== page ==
Grape Hyacinth Control: How To Get Rid Of Grape Hyacinth Weeds
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By: Bonnie L. Grant, Certified Urban Agriculturist
Grape hyacinths rise in early spring with sweet little clusters of purple and sometimes white flowers. They are prolific bloomers which naturalize easily and arrive year after year. Fear not. There is a method and a plan for removing grape hyacinths.
Grape Hyacinth Weeds
Grape hyacinth produces numerous seeds once the blooms are spent and bulbets are formed off the parent bulbs for future flowers. This allows grape hyacinth plants to spread rapidly and sometimes out of control. Grape hyacinth weeds infest untilled fields and garden beds alike and may rely upon sequential grape hyacinth control for complete removal.
Most grape hyacinth bulbs are planted on purpose with the intention of brightening up the front path or spring flower bed, but the ease with which this plant reproduces can make it a real nuisance in some instances and its invasive abilities are a threat to crop land.
Grape hyacinth control will necessitate the removal of seed heads before they produce viable seed and extraction of as many bulbs as possible. Since the plants are able to make many tiny bulbs off the main one, it can be almost impossible to find them all in a season. Complete elimination may take years.
Grape Hyacinth Control
The first step to get rid of grape hyacinth is to remove seed scapes after the flower petals have fallen. Although it takes at least four years for the little seedlings to form flowers, the seeds will eventually restart the hyacinth take over.
Pull the leaves as well, as these are giving solar energy to turn to starch, which is then stored for the next year’s growth in the bulbs and bulbets. Normally, leaving the foliage until it has died back is recommended, but in this case, it is just adding fuel to the fire. You can also use a propane weed torch and burn off the greens. This method will require several years for complete success but eventually the plants will die.
Getting Rid of Grape Hyacinth Bulbs Manually
Removing grape hyacinths manually is a bit of a chore but works better than herbicide use. This is because the bulbs and bulbets have a waxy coating which helps protect them in winter, but also erects an effective barrier against chemicals. Dig at least 6 inches (15 cm.) down and pull out as many of the bulbs as possible.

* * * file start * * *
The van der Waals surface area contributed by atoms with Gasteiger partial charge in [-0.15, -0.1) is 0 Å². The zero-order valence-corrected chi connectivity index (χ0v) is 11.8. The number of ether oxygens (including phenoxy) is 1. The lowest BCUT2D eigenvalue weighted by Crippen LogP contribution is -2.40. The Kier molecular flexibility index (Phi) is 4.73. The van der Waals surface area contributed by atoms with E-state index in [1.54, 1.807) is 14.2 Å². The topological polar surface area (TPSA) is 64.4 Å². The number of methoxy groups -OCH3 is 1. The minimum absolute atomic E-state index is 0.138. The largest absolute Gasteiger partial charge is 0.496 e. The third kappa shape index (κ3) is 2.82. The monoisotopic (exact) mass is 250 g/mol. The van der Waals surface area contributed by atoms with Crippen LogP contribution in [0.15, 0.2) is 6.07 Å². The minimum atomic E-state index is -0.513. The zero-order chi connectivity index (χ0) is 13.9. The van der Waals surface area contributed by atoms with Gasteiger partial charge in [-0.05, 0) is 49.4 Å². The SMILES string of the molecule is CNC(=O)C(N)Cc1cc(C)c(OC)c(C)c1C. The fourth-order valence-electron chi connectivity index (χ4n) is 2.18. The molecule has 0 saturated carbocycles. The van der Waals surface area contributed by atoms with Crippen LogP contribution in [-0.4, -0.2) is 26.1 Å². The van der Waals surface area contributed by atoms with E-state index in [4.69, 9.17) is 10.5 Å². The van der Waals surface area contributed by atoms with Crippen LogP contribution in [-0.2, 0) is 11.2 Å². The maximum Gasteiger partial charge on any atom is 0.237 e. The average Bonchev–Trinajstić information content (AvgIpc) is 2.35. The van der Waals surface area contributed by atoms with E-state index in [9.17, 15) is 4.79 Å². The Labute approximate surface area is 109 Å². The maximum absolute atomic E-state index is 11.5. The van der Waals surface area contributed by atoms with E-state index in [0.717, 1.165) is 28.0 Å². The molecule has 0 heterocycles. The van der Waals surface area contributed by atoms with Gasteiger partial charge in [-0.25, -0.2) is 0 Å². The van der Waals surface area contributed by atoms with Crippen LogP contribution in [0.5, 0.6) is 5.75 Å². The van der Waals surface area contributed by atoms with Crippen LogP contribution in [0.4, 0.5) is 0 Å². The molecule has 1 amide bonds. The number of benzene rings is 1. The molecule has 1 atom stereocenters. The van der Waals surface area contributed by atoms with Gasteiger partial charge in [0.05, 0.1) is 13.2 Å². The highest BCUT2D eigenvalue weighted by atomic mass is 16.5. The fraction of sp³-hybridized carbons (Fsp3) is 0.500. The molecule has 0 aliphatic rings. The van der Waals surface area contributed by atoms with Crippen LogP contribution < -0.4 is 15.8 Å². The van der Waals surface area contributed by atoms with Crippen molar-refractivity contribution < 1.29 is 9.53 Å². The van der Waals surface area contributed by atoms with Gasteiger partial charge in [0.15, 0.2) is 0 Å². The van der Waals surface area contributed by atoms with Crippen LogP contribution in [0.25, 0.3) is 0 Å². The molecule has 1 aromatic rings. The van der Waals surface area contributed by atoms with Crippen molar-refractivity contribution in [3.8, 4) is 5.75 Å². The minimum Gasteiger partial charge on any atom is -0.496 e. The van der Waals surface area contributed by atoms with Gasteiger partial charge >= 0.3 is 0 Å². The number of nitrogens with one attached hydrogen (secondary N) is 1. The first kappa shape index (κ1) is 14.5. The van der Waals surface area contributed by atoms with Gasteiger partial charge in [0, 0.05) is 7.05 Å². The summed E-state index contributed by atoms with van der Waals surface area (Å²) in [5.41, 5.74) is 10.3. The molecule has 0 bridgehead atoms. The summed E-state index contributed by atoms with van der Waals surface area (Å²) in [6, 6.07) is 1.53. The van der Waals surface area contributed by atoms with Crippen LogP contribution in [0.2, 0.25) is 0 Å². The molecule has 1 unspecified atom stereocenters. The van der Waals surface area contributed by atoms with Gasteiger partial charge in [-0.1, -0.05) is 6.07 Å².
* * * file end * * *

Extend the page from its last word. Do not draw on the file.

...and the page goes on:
Removing grape hyacinths completely is a challenge because it is hard to spot every single bulb. If you want to be meticulous, allow the foliage to grow in spring and then follow each and every leaf to its bulb or bulbet source. That is a bit intense for most gardeners so some follow up is usually necessary the next season and possibly even the one after too.
Chemical Warfare to Get Rid of Grape Hyacinth
A 20 percent horticultural vinegar applied to the leaves will kill the foliage, leaving the bulbs weak.
Another way to get rid of grape hyacinth is with weed killers. Spray at the rate recommended on the bottle on a windless, mild day. Be careful because this method of grape hyacinth control is non-specific and can kill other plants if the chemical spray gets on their leaves.
Note: Chemical control should only be used as a last resort, as organic approaches are more environmentally friendly.
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Dig the blue hyacinths bulbs out of the ground with a hand trowel. Remove as much of the plant matter as possible by digging an area about 6 inches wider than the hyacinths bulb bed. This can be done before or after the plants have sprouted.
Place the unwanted bulbs in a garbage bag. Refrain from disposing the plant or its bulbs on the ground or in a compost pile as this may lead to contamination and regrowth of the hyacinths.
Examine the location regularly for signs of new growth. Missed plant matter can sprout weeks after the initial removal. Use the hand trowel to dig up any new growth and dispose of the plant matter in a garbage bag.
How to Make Grape Hyacinth Lemonade
Now you can do whatever you want with your grape hyacinth simple syrup! You can add it tea, alcoholic mixed drinks, the sky is the limit! I’d be willing to bet it’s even pretty delicious added during the second fermentation for kombucha!
I decided to follow Lauren’s lemonade recipe, and was not disappointed! I added more lemon than she did, but it was more or less the same recipe.
Combine ingredients, add some ice, and enjoy! It’s sweet, earthy, and refreshing!